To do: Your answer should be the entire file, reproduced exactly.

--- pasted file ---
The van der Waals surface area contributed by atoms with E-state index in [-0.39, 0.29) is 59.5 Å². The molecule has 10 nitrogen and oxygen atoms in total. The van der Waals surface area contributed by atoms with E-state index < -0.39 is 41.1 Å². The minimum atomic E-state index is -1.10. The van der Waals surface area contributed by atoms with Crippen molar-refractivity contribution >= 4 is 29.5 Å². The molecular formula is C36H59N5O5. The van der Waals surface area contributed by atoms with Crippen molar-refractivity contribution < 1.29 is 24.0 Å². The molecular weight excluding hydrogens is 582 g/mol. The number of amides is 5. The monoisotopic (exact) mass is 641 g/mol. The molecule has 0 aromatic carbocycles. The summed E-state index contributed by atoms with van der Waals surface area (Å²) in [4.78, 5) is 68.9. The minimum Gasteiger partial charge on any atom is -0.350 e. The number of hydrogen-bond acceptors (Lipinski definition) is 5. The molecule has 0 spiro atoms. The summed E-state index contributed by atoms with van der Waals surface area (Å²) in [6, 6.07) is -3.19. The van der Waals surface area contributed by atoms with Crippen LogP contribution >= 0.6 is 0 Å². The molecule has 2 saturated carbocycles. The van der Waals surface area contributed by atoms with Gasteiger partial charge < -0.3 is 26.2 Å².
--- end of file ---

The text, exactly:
The van der Waals surface area contributed by atoms with E-state index in [-0.39, 0.29) is 59.5 Å². The molecule has 10 nitrogen and oxygen atoms in total. The van der Waals surface area contributed by atoms with E-state index < -0.39 is 41.1 Å². The minimum atomic E-state index is -1.10. The van der Waals surface area contributed by atoms with Crippen molar-refractivity contribution >= 4 is 29.5 Å². The molecular formula is C36H59N5O5. The van der Waals surface area contributed by atoms with Crippen molar-refractivity contribution < 1.29 is 24.0 Å². The molecular weight excluding hydrogens is 582 g/mol. The number of amides is 5. The monoisotopic (exact) mass is 641 g/mol. The molecule has 0 aromatic carbocycles. The summed E-state index contributed by atoms with van der Waals surface area (Å²) in [4.78, 5) is 68.9. The minimum Gasteiger partial charge on any atom is -0.350 e. The number of hydrogen-bond acceptors (Lipinski definition) is 5. The molecule has 0 spiro atoms. The summed E-state index contributed by atoms with van der Waals surface area (Å²) in [6, 6.07) is -3.19. The van der Waals surface area contributed by atoms with Crippen LogP contribution >= 0.6 is 0 Å². The molecule has 2 saturated carbocycles. The van der Waals surface area contributed by atoms with Gasteiger partial charge < -0.3 is 26.2 Å².